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Brewed with a View – our unique pairing of incredible destinations and exceptional teas
21 May, 2015

The big day has almost arrived and we’re ready to launch our book, Brewed With a View!

Here we’ll take a closer look at the incredible destinations we visited, the exotic teas we selected, and bring you more from behind the scenes.

pictures from Brewed with a view

This shot, taken at York Railway Station, was not part of the final selection, making it a real blog exclusive!

We’ve featured the full range of destinations and samples of each expertly selected tea in our book ‘Brewed With a View’. Enter our competition on Facebook, Twitter and Instagram to stand a chance of winning your own copy!

From Kibble Palace, Glengoyne Distillery and The Lake District to the Roman Baths of Bath, Ashdown Forest, Liverpool’s Chinatown and London’s Leadenhall Market - amongst many others - we’ve scoured the UK for some of its most intriguing destinations with the help of the British Guild of Travel Writers. Along with fascinating places packed with historical and geographical significance, we’ve also sourced some of the world’s most sought-after teas, specially selected to accompany each spot. It’s all part of an effort to encourage you, our readers, to take a moment to appreciate the views in front of you - to look at familiar things with a fresh lens and experience them with all your senses, and appreciate the magic of the leaves in your cup.

The diversity of the world of tea is key to this adventure, paralleled by the diverse British landscape, in which we find the perfect setting. Our complicated geology gives way to vast regional differences in the look and shape of the land itself. This geology determines what people use to build their homes, the type of soil that is available, the sorts of plants that grow there, and consequently the local food and specialities.

As a region that has been open to the world in so many ways, Britain exhibits influences from all over the world. Emerging as a pioneer of innovation, exploration and trade, it is perhaps unsurprising that the diversity of Britain goes so well with the innumerable varieties, styles, flavours, occasions, rituals and sensations that tea has to offer. What we’ve endeavoured to do is provide a visual pairing to these teas, and we hope you enjoy taking the journey with us.

Let’s take a peek at some of the teas we’ve tasted and the places we’ve visited:

Glamis castle Glamis castle Pronounced ‘glaamz’, this historic Scottish castle was the childhood home of the Queen Mother. Dating back as far as the 15th Century, it looks a lot like a French chateau with its towers and turrets, surrounded by extensive gardens in rural Angus. The castle featured in Shakespeare’s Macbeth, and is also known as one of the most haunted places in Britain: ghosts include a grey lady, a servant boy and an evil earl. But the greatest mystery concerns the reported existence of a secret room - there are said to be more windows visible outside than there are indoors.

Margaret’s Hope darjeeling tea Margaret’s Hope One of the most celebrated Darjeeling tea gardens, this floral, fine black tea has been produced in Darjeeling for more than 150 years. According to legend, Margaret was the treasured daughter of the estate’s first owner. She loved the plantation dearly, but sadly became ill on a voyage to England and succumbed soon after to her illness. In her memory, her grieving father named the estate Margaret’s Hope, and it’s believed that her ghost wanders the gardens to this day. Buy here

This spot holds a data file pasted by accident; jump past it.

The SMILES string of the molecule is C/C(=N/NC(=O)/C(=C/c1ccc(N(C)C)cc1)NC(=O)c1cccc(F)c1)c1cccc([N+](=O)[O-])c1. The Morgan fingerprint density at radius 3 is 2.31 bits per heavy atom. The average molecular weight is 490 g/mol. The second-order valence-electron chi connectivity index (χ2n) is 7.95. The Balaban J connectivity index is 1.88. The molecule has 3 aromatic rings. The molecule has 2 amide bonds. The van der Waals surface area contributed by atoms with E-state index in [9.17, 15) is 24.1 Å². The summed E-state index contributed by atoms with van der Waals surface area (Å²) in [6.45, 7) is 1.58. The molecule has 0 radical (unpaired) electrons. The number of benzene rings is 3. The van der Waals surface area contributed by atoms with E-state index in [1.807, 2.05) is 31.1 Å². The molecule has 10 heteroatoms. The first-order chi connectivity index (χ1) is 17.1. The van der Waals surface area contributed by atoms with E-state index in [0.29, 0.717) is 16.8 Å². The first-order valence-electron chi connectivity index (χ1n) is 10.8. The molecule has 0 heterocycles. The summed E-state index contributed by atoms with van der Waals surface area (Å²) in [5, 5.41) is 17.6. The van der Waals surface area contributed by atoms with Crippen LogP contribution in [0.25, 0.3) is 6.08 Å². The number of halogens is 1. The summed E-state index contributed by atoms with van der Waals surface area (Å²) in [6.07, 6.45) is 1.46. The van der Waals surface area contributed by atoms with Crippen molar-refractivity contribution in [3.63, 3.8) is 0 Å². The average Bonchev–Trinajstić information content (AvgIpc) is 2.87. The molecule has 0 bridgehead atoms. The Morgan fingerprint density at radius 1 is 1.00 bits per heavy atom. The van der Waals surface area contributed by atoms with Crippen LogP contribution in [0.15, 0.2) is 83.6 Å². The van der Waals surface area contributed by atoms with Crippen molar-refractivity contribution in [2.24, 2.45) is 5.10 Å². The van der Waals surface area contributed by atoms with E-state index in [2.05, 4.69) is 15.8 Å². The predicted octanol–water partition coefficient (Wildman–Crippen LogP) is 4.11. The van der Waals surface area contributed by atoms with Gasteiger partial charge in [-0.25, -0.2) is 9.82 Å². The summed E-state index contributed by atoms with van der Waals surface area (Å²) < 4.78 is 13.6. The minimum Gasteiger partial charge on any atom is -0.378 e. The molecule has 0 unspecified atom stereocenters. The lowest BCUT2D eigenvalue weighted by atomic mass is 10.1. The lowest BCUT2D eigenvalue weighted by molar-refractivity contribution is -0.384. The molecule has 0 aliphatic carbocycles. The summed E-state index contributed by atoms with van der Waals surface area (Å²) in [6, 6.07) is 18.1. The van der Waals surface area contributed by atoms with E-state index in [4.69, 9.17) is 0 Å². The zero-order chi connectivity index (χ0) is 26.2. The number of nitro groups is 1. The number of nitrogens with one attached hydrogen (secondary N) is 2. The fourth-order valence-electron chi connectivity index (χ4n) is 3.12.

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Kingley Vale Kingley Vale A sort of primeval netherworld on the South Downs, this is Western Europe’s largest and oldest yew forest - the perfect place to compliment Golden Yunnan. With 30,000 trees creating tangled tunnels beneath the canopy, there are areas where the sun never penetrates. Not surprising then that it’s the source of many fables, with tales of druids, witches’ covens and Viking warrior spirits. The forest gives way to open grassland, where prehistoric bell barrows - possibly burial mounds for Bronze Age kings - look across the marshy Chichester Harbour to the Isle of Wight.

Golden Yunnan china tea Golden Yunnan Hailing from southwestern China, the birthplace of tea itself, this is an exceptional artisan black tea. In the legendary forests here, one can find some of the oldest trees in the world, some of them over 1000 years old. Made from old-growth tea bushes and characterised by a rich, malty, smooth taste with an underlying sweetness and a hint of spice, this is the perfect tea with which to start the day. Buy here

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West Water Lake Wast Water As England’s deepest lake, Wast Water offers incredible views along a former glacial valley to the highest mountain in England, Scafell Pike. The ancient volcanic rocks of the surrounding fells have a gnarled appearance, and their many outcrops, pinnacles and other features make this a prime location for walkers and climbers.

Silver needle tea leaves Silver Needle Legendary from the 11th century for its subtle complexity, this rarest and finest of white teas comes from China’s mountainous Fujian Province. Reserved at one point for the Emperor’s sole enjoyment, Silver Needle is grown at high altitude in the misty peaks and gathered only once a year in early Spring. The tender young buds are then lightly and skilfully cured using age-old techniques to create an exquisitely delicate tea, with a slight dewy sweetness and mellow toasted notes. Buy here

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